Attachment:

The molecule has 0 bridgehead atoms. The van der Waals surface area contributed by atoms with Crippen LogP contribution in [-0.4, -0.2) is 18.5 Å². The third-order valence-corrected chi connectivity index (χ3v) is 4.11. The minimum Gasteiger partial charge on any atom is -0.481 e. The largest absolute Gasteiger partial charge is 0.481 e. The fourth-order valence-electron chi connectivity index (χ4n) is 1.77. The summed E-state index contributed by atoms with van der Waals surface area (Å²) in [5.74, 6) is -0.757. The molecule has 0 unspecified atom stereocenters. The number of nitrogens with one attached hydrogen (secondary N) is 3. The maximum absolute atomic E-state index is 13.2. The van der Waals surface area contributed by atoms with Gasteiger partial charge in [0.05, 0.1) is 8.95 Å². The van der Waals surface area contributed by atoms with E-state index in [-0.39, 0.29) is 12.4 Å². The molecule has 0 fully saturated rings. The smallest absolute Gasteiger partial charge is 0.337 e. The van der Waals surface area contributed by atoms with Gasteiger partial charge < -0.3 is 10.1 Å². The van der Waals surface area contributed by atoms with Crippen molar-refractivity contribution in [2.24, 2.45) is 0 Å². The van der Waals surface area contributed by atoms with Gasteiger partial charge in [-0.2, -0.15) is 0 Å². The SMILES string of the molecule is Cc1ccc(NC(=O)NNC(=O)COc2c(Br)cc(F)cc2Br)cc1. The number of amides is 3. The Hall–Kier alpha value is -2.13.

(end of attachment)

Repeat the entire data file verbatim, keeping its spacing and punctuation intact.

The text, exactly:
The molecule has 0 bridgehead atoms. The van der Waals surface area contributed by atoms with Crippen LogP contribution in [-0.4, -0.2) is 18.5 Å². The third-order valence-corrected chi connectivity index (χ3v) is 4.11. The minimum Gasteiger partial charge on any atom is -0.481 e. The largest absolute Gasteiger partial charge is 0.481 e. The fourth-order valence-electron chi connectivity index (χ4n) is 1.77. The summed E-state index contributed by atoms with van der Waals surface area (Å²) in [5.74, 6) is -0.757. The molecule has 0 unspecified atom stereocenters. The number of nitrogens with one attached hydrogen (secondary N) is 3. The maximum absolute atomic E-state index is 13.2. The van der Waals surface area contributed by atoms with Gasteiger partial charge in [0.05, 0.1) is 8.95 Å². The van der Waals surface area contributed by atoms with E-state index in [-0.39, 0.29) is 12.4 Å². The molecule has 0 fully saturated rings. The smallest absolute Gasteiger partial charge is 0.337 e. The van der Waals surface area contributed by atoms with Gasteiger partial charge < -0.3 is 10.1 Å². The van der Waals surface area contributed by atoms with Crippen molar-refractivity contribution in [2.24, 2.45) is 0 Å². The van der Waals surface area contributed by atoms with Gasteiger partial charge in [-0.2, -0.15) is 0 Å². The SMILES string of the molecule is Cc1ccc(NC(=O)NNC(=O)COc2c(Br)cc(F)cc2Br)cc1. The number of amides is 3. The Hall–Kier alpha value is -2.13.